The Paper Garden: An Artist Begins Her Life’s Work at 72


Molly Peacock’s The Paper Garden is a wonderful delving into the life of an unusual 18th century artist, Mary Delany.  She made over 1000 beautiful botanical collages which use nothing but paper and a few found bits to recreate flowers and other plant-life in astonishing detail. What speaks to us about Delany, however, is not just the richness of her work but the sadness and triumph in the story behind her art.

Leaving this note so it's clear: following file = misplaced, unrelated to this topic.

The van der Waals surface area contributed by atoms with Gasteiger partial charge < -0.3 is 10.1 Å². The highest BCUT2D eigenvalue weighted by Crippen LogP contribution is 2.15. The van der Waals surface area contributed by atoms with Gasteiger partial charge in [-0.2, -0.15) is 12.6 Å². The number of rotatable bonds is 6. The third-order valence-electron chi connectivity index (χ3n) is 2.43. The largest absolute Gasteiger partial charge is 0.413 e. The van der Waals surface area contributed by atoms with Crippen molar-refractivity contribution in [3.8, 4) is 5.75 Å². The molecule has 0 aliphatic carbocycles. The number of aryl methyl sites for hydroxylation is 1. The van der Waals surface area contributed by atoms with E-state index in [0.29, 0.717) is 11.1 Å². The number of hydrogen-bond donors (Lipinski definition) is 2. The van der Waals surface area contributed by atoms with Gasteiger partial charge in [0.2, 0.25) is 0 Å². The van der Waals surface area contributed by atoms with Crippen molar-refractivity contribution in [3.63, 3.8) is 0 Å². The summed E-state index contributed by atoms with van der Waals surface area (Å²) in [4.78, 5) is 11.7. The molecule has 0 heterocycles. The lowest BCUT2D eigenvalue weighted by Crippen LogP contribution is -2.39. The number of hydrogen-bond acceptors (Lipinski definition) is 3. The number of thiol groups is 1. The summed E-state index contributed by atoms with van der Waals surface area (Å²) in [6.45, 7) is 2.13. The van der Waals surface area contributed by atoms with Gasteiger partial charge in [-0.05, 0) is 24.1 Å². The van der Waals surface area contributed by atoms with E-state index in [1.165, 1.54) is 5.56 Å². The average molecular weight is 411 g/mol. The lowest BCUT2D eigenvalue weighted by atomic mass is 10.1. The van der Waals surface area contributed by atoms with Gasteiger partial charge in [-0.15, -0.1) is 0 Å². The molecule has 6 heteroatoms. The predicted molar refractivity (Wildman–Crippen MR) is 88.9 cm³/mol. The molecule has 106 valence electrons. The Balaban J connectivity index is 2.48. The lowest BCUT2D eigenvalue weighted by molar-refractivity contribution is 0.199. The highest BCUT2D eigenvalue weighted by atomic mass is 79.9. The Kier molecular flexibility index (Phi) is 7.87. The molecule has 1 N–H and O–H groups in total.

Mary Delany was seventy-two years old when she noticed a petal drop from a geranium. In a flash of inspiration, she picked up her scissors and cut out a paper replica of the petal, inventing the art of collage. It was the summer of 1772, in England. During the next ten years she completed nearly a thousand cut-paper botanicals (which she called mosaicks) so accurate that botanists still refer to them. Poet-biographer Molly Peacock uses close-ups of these brilliant collages in The Paper Garden to track the extraordinary life of Delany, friend of Swift, Handel, Hogarth, and even Queen Charlotte and King George III.

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